One of the most important men behind-the-scenes who had his hands deep in the iconic sounds of country music, while also keeping the flame of one of the most famous families in country history alive has passed away. Randy Scruggs, whose playing, writing, and producing ran deep throughout country music for decades, died on Tuesday, April 17th after what is being described as a brief illness. He was 64 years old.
Among the deep list of accomplishments, awards, and accolades Scruggs amassed during his career, he was the CMA Musician of the Year in 1999, 2003 and 2006, won four Grammy Awards for his instrumental work on “Amazing Grace” in 1989, “Soldier’s Joy” in 1994, “Foggy Mountain Breakdown” in 1998, and “Earl’s Breakdown” in 2001, received dozens of producer credits, hundreds of songwriting credits, even more hundreds of instrumental performances in studio and on stage are credited to his name, as well as being known as the owner and operator of a studio in Nashville that among other things, hosted the recording of the Nitty Gritty Dirt Band’s Will The Circle Be Unbroken projects, earning Randy Scruggs a CMA for Album of the Year as a producer in 1989.
Other artists who relied on Randy Scruggs to act as producer included Waylon Jennings, Dwight Yoakam, Loretta Lynn, Alison Krauss, Levon Helm, Emmylou Harris, Diamond Rio, John Denver, Toby Keith, New Grass Revival, Leftover Salmon, Lisa Loeb, Steve Wariner, and Russ Taff among others.
But what Randy Scruggs was arguably best known for was as a go-to session musician for many years, both for the records he produced, and for music from artists such as:
Dolly Parton, Johnny Cash, George Strait, Bobby Bare, Charlie Daniels, Randy Travis, Vince Gill, George Jones, Tammy Wynette, Ricky Skaggs, Tom T. Hall, Don Williams, Jason & The Scorchers, Bobby Vinton, Charley Pride, Tanya Tucker, Andy Williams, Ronnie Milsap, Anne Murray, Larry Gatlin, Tracy Nelson, Billy Joe Shaver, John Hartford, Moe Bandy, Vern Gosdin, Rosanne Cash, Pam Tillis, Marty Stuart, the Dixie Chicks, Bruce Hornsby, Miranda Lambert, Wilco, and others.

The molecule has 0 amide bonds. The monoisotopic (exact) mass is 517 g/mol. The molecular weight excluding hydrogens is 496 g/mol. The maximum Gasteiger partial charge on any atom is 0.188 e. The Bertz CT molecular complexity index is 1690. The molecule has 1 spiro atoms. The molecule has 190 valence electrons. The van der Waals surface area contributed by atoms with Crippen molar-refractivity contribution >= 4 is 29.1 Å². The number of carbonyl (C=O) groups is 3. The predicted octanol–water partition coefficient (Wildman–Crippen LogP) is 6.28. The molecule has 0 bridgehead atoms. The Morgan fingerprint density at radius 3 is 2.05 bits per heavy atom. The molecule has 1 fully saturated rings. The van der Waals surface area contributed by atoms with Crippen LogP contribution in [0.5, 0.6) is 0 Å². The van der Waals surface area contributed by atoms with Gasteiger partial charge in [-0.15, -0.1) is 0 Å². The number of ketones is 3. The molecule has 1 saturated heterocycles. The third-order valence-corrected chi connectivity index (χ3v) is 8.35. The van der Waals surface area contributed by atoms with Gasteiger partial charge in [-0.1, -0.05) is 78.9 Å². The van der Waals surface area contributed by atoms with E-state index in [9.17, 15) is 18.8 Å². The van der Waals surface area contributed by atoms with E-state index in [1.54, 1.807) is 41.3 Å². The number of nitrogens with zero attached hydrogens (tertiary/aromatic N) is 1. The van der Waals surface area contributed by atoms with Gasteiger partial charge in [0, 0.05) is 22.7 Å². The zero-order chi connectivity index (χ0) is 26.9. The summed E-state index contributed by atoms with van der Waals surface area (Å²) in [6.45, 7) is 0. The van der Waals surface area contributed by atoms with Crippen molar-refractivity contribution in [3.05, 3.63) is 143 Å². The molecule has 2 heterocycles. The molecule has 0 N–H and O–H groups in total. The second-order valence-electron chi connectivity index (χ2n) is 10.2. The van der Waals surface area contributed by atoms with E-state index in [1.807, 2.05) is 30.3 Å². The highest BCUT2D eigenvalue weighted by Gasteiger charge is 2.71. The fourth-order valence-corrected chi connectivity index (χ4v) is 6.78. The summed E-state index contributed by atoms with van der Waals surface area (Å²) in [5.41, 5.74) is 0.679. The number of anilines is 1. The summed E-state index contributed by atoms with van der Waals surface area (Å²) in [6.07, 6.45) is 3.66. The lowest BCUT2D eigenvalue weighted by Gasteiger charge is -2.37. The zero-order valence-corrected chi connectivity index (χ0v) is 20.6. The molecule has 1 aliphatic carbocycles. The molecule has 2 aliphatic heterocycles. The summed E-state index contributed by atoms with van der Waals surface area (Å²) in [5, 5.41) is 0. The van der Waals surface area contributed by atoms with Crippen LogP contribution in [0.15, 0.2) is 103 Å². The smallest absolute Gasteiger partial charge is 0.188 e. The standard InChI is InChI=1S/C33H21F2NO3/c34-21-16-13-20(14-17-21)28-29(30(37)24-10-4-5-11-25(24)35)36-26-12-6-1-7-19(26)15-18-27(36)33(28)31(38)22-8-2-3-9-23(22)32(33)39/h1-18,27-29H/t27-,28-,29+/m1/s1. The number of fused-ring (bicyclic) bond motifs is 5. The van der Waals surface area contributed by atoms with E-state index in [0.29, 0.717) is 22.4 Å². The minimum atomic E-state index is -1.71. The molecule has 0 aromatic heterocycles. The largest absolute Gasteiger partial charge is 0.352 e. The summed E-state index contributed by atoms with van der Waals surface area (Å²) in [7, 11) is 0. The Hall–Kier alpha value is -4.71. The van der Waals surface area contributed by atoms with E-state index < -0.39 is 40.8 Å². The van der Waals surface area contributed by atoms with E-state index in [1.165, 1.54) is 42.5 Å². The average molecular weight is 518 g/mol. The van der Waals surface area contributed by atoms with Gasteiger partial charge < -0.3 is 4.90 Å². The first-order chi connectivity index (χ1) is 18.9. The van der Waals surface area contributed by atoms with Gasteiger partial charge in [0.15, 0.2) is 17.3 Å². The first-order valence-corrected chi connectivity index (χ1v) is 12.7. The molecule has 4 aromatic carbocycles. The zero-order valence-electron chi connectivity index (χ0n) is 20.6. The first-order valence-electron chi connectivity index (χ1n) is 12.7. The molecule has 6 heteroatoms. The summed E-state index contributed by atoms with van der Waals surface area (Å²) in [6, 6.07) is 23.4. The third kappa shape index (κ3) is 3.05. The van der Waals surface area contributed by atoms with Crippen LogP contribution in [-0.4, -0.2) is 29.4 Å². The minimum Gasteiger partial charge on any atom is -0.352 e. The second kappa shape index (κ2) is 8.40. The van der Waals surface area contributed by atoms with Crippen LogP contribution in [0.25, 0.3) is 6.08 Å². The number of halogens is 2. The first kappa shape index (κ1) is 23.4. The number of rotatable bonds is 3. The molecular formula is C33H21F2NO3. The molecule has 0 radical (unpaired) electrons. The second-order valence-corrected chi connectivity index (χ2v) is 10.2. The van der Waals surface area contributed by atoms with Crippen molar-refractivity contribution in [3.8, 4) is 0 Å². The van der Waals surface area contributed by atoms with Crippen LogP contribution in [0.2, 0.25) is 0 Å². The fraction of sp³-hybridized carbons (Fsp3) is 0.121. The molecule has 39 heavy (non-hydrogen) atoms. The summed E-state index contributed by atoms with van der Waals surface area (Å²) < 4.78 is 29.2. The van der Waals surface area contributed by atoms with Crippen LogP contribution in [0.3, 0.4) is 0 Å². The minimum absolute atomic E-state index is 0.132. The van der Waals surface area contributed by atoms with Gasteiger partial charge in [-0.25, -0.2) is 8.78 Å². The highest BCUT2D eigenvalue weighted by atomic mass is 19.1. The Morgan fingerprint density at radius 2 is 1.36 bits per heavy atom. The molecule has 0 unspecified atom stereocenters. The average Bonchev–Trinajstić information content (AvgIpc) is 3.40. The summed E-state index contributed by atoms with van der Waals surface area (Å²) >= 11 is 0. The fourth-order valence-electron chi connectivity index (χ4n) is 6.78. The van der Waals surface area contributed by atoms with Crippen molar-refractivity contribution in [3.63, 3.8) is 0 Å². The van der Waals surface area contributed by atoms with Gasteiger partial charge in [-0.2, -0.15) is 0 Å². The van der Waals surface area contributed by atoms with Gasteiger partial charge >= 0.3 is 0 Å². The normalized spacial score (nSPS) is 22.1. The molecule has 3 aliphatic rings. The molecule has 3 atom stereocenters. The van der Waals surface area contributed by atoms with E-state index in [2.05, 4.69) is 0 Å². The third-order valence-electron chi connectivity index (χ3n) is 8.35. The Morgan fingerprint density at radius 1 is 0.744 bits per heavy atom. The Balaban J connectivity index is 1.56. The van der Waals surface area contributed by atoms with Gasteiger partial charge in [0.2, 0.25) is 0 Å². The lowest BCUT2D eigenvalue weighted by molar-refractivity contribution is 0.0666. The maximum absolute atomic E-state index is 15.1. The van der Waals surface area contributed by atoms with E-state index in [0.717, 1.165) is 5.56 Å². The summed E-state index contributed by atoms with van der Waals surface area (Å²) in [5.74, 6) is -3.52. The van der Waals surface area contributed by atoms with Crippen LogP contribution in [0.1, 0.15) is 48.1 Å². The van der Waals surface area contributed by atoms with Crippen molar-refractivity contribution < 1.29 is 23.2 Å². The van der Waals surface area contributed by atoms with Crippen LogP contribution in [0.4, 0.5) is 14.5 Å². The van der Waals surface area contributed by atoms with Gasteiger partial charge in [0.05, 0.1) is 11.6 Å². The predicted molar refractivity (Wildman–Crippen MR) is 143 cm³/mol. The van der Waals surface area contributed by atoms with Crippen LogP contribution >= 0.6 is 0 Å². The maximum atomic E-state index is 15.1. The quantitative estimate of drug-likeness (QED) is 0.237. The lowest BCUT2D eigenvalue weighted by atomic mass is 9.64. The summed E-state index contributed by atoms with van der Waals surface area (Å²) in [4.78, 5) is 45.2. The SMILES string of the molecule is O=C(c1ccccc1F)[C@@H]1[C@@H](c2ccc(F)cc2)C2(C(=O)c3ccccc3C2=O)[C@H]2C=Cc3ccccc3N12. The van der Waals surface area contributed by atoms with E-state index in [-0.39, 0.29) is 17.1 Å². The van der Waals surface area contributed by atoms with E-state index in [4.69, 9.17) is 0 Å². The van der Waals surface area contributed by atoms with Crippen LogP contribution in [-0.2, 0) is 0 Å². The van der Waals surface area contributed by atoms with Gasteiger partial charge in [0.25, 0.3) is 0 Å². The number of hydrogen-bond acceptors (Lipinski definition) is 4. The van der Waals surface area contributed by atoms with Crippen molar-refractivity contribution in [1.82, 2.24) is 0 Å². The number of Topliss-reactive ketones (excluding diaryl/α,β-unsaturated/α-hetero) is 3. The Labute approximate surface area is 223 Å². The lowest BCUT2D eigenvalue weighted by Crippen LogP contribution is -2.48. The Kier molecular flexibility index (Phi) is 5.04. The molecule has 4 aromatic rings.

The list goes on and on. If you listen to country music, you’ve heard the work of Randy Scruggs countless times.
The middle son of Earl Scruggs was born in Nashville on August 3, 1953, and started playing music at an early age, making his first appearance on the Flatt & Scruggs TV show at the age of 9, and making his first recording at 13. Randy’s first major efforts in music were with his brother Gary. They formed a rock duo together and recorded for Vanguard Records beginning in 1969. But the effort was short-lived, and eventually morphed into the The Earl Scruggs Revue, a country-rock outfit with their father Earl. This lasted until 1980 when session work and songwriting became Randy’s primary focus.
Randy Scruggs had over 100 compositions recorded by major country music artists through the 80’s and 90’s, including Sawyer Brown’s 1986 songs “Shakin’” and “Out Goin’ Cattin,’” Billy Joe Royal’s “Love Has No Right” from 1989, and Deana Carter’s “We Danced Anyway” (1997) and “There’s No Limit” (2002). Scruggs was also one of Earl Thomas Conley’s go-to collaborators, writing “Your Love’s On the Line,” “Don’t Make It Easy For Me,” “Angel in Disguise,” “Chance of Lovin’ You” and “Love Don’t Care (Whose Heart it Breaks).”
Randy Scruggs was one of those selfless musicians and collaborators who didn’t need the spotlight, but in 1998, he recorded his first solo record, Crown of Jewels for Warner Bros. Records. Speaking to the reverence other musicians had for Randy, Travis Tritt, Joan Osborne, Trisha Yearwood, Lee Roy Parnell, John Prine, and Mary Chapin Carpenter all worked with Randy on the record.
Though into the 2000’s, the demand for Randy Scruggs’ session work and songwriting slowed down, he still continued to work and find success with new, up-and-coming artists with a more traditional sound, including Stoney LaRue and Wade Bowen from the Texas scene, Mo Pitney and Elizabeth Cook in Nashville, and The Pistol Annies.
He is survived by his wife Sandy, his daughter Lindsey and his brother Gary. According to the family, there will be no funeral, but a memorial service will be held with details pending.